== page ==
The nature of metacognitive knowledge for reading comprehension strategy and language use by highly proficient learners of English
Kwon, Hyun Joo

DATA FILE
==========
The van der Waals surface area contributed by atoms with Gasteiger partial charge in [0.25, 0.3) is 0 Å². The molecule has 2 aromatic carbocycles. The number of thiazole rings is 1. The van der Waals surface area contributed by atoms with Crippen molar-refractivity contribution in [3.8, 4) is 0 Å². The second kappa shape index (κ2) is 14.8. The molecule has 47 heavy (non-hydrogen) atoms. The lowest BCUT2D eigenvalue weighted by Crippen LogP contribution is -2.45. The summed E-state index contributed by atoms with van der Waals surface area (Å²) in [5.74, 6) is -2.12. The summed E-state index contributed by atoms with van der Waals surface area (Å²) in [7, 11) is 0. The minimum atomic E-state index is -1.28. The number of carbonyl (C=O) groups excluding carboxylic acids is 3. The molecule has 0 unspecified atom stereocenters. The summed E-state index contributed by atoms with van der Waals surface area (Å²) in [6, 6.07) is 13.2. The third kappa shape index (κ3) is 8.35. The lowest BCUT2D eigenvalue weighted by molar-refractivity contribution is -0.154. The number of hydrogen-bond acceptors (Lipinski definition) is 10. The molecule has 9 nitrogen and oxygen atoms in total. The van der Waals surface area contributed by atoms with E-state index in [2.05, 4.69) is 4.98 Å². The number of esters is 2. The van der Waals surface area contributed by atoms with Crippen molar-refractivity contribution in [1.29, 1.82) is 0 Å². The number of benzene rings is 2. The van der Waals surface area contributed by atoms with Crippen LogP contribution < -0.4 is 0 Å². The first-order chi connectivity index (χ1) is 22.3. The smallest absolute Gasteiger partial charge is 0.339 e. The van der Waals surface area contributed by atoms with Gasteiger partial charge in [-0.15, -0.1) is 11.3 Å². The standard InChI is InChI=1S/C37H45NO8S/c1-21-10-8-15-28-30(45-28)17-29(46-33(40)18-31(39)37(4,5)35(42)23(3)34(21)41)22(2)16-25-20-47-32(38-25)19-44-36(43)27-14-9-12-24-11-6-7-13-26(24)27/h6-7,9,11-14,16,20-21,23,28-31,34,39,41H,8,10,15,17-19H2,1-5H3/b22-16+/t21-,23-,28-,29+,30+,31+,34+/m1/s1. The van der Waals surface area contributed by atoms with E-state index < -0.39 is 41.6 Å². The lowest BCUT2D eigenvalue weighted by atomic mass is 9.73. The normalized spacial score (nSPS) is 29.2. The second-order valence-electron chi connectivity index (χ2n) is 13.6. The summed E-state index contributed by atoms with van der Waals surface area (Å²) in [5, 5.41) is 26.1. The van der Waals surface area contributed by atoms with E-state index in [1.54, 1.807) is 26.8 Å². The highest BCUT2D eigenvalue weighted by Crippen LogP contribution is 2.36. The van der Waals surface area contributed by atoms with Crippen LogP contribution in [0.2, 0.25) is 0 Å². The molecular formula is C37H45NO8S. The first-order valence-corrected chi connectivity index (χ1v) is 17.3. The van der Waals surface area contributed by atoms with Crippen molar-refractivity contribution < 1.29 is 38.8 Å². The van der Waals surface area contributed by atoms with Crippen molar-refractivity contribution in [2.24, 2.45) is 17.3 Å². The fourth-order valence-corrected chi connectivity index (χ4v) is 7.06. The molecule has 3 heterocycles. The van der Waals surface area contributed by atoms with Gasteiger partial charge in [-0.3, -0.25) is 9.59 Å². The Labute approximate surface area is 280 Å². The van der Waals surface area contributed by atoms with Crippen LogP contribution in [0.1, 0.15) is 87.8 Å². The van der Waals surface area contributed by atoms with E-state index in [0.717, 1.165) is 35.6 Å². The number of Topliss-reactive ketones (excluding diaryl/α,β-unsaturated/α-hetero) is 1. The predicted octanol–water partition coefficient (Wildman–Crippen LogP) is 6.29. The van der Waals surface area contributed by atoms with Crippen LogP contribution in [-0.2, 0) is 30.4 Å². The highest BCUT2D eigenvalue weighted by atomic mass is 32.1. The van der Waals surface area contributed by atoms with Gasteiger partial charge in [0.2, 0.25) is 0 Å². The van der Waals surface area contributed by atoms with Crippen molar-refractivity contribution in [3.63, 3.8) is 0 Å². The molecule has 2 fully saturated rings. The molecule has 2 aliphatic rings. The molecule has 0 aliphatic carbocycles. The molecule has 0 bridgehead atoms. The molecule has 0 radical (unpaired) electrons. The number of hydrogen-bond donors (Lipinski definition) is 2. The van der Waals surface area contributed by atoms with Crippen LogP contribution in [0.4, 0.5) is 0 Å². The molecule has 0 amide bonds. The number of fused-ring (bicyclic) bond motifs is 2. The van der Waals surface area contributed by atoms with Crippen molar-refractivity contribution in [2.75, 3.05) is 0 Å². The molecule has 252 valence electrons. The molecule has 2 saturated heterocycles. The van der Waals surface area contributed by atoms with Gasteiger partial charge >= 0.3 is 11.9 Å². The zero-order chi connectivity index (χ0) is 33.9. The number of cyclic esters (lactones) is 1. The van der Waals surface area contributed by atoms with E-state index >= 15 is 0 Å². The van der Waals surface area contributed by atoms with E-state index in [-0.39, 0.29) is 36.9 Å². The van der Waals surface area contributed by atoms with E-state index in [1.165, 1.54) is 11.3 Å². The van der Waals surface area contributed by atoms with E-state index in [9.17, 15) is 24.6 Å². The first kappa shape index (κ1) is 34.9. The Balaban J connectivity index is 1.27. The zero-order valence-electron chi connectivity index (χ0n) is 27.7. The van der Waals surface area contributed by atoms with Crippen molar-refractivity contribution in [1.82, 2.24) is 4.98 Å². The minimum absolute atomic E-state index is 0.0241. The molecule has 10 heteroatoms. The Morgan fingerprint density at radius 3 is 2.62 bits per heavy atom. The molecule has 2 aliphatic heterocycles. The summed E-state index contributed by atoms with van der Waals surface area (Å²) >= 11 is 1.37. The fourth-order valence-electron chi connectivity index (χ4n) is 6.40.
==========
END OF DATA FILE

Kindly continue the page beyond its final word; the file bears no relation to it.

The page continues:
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This study focused on exploring various dimensions of metacognitive knowledge developed by advanced readers in academic contexts, and explaining their behaviors of using strategies and their languages from metacognitive perspectives. The findings of this study were further discussed with respect to good readers’ characteristics of utilizing their knowledge, strategy and language resources metacognitively in their reading comprehension process. The types of metacognitive knowledge and the ways this knowledge is involved in the reading comprehension process do not seem to vary much according to the languages (L1 or L2) of given tasks. No matter in what languages they were asked to read academic texts, the participants were influenced by their goal and interest, as these played a critical role in guiding the reading comprehension process. While reading academic texts, both languages of these advanced readers actively interacted. First, the readers used their two linguistic resources in processing information of the text. The readers processed information by means of simplifying or elaborating information using their two languages. Secondly, they used their two languages interactively during the entire reading process, from planning, monitoring, and evaluating, to writing a summary. With the findings of this study, theoretical, methodological, and educational implications are made respectively. Finally, several contextual limitations of this study are acknowledged, requiring cautions in interpreting the findings of this study, and calling for future studies.